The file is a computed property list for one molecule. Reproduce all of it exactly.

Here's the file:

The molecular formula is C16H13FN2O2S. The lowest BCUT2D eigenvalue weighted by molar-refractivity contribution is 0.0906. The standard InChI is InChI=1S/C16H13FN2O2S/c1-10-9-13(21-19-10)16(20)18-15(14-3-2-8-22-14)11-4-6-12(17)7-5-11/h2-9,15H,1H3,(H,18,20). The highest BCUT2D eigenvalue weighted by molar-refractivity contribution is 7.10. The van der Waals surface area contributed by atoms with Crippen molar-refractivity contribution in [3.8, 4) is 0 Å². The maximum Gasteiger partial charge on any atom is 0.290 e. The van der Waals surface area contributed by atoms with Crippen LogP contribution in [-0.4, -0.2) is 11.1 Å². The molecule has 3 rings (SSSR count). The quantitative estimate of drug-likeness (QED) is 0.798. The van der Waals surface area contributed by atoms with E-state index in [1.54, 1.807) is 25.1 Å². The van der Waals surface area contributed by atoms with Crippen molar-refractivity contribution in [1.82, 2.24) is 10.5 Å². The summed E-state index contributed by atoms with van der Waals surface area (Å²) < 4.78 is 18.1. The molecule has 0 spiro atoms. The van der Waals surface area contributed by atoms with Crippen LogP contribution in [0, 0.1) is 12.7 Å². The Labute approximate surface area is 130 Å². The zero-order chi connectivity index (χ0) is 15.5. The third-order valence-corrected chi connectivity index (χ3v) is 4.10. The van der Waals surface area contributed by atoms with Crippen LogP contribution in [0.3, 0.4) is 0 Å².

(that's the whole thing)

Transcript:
The molecular formula is C16H13FN2O2S. The lowest BCUT2D eigenvalue weighted by molar-refractivity contribution is 0.0906. The standard InChI is InChI=1S/C16H13FN2O2S/c1-10-9-13(21-19-10)16(20)18-15(14-3-2-8-22-14)11-4-6-12(17)7-5-11/h2-9,15H,1H3,(H,18,20). The highest BCUT2D eigenvalue weighted by molar-refractivity contribution is 7.10. The van der Waals surface area contributed by atoms with Crippen molar-refractivity contribution in [3.8, 4) is 0 Å². The maximum Gasteiger partial charge on any atom is 0.290 e. The van der Waals surface area contributed by atoms with Crippen LogP contribution in [-0.4, -0.2) is 11.1 Å². The molecule has 3 rings (SSSR count). The quantitative estimate of drug-likeness (QED) is 0.798. The van der Waals surface area contributed by atoms with E-state index in [1.54, 1.807) is 25.1 Å². The van der Waals surface area contributed by atoms with Crippen molar-refractivity contribution in [1.82, 2.24) is 10.5 Å². The summed E-state index contributed by atoms with van der Waals surface area (Å²) < 4.78 is 18.1. The molecule has 0 spiro atoms. The van der Waals surface area contributed by atoms with Crippen LogP contribution in [0, 0.1) is 12.7 Å². The Labute approximate surface area is 130 Å². The zero-order chi connectivity index (χ0) is 15.5. The third-order valence-corrected chi connectivity index (χ3v) is 4.10. The van der Waals surface area contributed by atoms with Crippen LogP contribution in [0.3, 0.4) is 0 Å².